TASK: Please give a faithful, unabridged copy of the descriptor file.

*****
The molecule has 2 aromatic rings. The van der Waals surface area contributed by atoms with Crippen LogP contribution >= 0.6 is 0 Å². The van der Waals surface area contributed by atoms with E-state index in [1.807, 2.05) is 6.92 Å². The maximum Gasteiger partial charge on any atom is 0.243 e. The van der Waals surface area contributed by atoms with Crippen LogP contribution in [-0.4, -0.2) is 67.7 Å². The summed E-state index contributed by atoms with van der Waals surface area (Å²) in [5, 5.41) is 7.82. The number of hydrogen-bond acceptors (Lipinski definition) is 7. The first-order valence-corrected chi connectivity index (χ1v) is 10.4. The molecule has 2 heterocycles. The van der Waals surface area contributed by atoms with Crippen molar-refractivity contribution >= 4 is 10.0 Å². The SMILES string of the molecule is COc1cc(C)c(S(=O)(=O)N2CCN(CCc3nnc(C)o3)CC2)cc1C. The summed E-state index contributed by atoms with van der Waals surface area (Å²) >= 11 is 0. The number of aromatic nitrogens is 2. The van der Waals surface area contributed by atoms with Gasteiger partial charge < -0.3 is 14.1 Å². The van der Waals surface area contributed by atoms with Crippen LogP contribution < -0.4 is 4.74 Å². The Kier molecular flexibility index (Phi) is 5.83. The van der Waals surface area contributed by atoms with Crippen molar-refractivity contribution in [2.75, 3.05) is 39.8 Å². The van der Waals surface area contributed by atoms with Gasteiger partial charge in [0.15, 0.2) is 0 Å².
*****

The molecule has 2 aromatic rings. The van der Waals surface area contributed by atoms with Crippen LogP contribution >= 0.6 is 0 Å². The van der Waals surface area contributed by atoms with E-state index in [1.807, 2.05) is 6.92 Å². The maximum Gasteiger partial charge on any atom is 0.243 e. The van der Waals surface area contributed by atoms with Crippen LogP contribution in [-0.4, -0.2) is 67.7 Å². The summed E-state index contributed by atoms with van der Waals surface area (Å²) in [5, 5.41) is 7.82. The number of hydrogen-bond acceptors (Lipinski definition) is 7. The first-order valence-corrected chi connectivity index (χ1v) is 10.4. The molecule has 2 heterocycles. The van der Waals surface area contributed by atoms with Crippen molar-refractivity contribution >= 4 is 10.0 Å². The SMILES string of the molecule is COc1cc(C)c(S(=O)(=O)N2CCN(CCc3nnc(C)o3)CC2)cc1C. The summed E-state index contributed by atoms with van der Waals surface area (Å²) >= 11 is 0. The number of aromatic nitrogens is 2. The van der Waals surface area contributed by atoms with Gasteiger partial charge < -0.3 is 14.1 Å². The van der Waals surface area contributed by atoms with Crippen LogP contribution < -0.4 is 4.74 Å². The Kier molecular flexibility index (Phi) is 5.83. The van der Waals surface area contributed by atoms with Crippen molar-refractivity contribution in [2.75, 3.05) is 39.8 Å². The van der Waals surface area contributed by atoms with Gasteiger partial charge in [0.15, 0.2) is 0 Å².